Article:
With knowledge that arbitration had not been invoked, President Barnett, neverthless, continued, repeatedly, to assure Mr. Cash that his case would be arbitrated - that the Union was merely waiting to receive a list of arbitrators. Why this blatent duplicity? Why did President Barnett "string" Mr. Cash along, to say nothing of his fellow officers, e.g., Stracener (Tr. 105), Dail (Tr. 124, 125, 126), Gilliand (Tr. 139) and Lockridge (Tr. 241, 249)? Why did President Barnett refuse to acknowledge his signature on the letter invoking arbitration and on the letter to Ms. Tuttle? What was behind President Barnett's loss of memory? We do not know. The record does show that shop steward Burgess talked to President Barnett on several occasions about Mr. Cash's grievance and that Mr. Burgess harbored deep animosity toward Mr. Cash over the grievance, but whether this influenced Mr. Barnett's actions, or brought about the failure to invoke arbitration and/or to request that FMCS furnish a list of arbitrators, can only be speculated; but the record establishes, as General Counsel states, ". . . that the Union first misled Cash to believe that it would invoke arbitration; then deceived him into believing that it had, in fact, invoked arbitration; and finally, told him that once it received a list of arbitrators, it would be prepared to move ahead with the arbitration of his grievance (and, indirectly, the four related grievances)." (General Counsel's Brief, p. 18). I fully agree with General Counsel that the Union's actions amounted to more than mere negligence; that they were repeated, deliberate, and unjustified, and caused Mr. Cash to lose his right to pursue his grievance.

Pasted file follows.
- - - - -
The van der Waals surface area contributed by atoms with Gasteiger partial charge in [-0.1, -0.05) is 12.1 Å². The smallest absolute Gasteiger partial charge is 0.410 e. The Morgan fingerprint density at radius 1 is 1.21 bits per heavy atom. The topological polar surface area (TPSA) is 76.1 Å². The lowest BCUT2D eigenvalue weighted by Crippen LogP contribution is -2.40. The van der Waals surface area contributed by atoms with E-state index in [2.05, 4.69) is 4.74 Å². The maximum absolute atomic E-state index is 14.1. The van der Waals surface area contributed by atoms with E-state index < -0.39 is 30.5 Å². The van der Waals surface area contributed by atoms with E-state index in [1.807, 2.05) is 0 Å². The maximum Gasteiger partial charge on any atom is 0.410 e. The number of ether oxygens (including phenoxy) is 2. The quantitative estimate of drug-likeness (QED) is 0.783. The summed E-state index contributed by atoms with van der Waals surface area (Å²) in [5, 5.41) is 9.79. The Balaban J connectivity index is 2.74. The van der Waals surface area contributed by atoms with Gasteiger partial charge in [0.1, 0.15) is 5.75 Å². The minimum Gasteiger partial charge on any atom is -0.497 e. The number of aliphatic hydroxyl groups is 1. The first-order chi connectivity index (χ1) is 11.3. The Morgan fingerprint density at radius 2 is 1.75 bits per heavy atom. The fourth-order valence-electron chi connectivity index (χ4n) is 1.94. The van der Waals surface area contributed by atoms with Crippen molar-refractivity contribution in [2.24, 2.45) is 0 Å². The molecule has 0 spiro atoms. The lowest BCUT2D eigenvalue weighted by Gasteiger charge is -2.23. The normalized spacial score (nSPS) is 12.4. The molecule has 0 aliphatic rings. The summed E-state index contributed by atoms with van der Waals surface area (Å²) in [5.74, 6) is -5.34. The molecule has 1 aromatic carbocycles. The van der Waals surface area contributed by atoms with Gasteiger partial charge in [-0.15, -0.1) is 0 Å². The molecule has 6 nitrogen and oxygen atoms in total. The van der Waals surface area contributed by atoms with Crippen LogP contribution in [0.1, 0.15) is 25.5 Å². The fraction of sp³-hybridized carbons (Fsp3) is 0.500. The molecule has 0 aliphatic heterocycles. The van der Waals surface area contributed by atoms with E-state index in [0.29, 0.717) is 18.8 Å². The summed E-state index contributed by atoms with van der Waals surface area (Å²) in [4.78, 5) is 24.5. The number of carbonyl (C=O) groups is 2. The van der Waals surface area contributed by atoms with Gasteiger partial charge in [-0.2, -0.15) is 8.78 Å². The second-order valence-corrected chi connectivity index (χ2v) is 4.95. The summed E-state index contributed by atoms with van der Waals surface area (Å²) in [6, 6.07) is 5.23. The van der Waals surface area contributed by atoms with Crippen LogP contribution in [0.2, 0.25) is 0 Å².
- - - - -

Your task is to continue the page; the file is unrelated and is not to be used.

The Authority, after reviewing the duty of fair represen-tation, first set forth the standard of fair representation where union membership is not a factor, in National Federation of Federal Employees, Local 1453, 23 FLRA 686 (1986)(11) (hereinafter, "NFFE"), as follows:

". . . where union membership is not a factor, the standard for determining

whether an exclusive represen-tative has breached its duty of fair representation

under section 7114(a)(1) is whether the union deliberately and unjustifiably

treated one or more bargaining unit employees differently from other employees in

the unit. That is, the union's actions must amount to more than mere negligence or

ineptitude, the union must have acted arbitrarily or in bad faith, and the action must

have resulted in disparate or discriminatory treatment of a bargaining unit employee."

(id, at 691)

In NFFE, supra the Authority dismissed the consolidated complaint because there was no showing that the union's actions constituted other than mere negligence or miscommunication (as to Kenneth A. Crawford) and that General Counsel had not established that the union had deliberately and unjustifiably treated an employee differently from other unit employees (as to Clara Mae Dixon).

Shortly after NFFE, supra, the Authority decided International Associated of Machinists and Aerospace Workers, Local 39, AFL-CIO, 24 FLRA 352 (1986)(hereinafter "IAM"), where it applied the standard set forth in NFFE, supra, and found that the union's actions violated the Statute, stating,

"In agreement with the Judge, we conclude that the Union's actions misled Evans into

thinking that the Union was going to file the grievance, and Evans' reliance on the

Union caused him to lose the right to file a timely grievance. We agree with the Judge

that the Union's actions amounted to more than mere negligence and conclude that the

Respondent deliber-ately and unjustifiably failed to file a grievance on behalf of Evans.

We further conclude, in the absence of a showing to the contrary, that the Union

treated Evans differently from other unit employees by failing to file his grievance. By

this conduct, the Union breached its duty of fair representation as required by section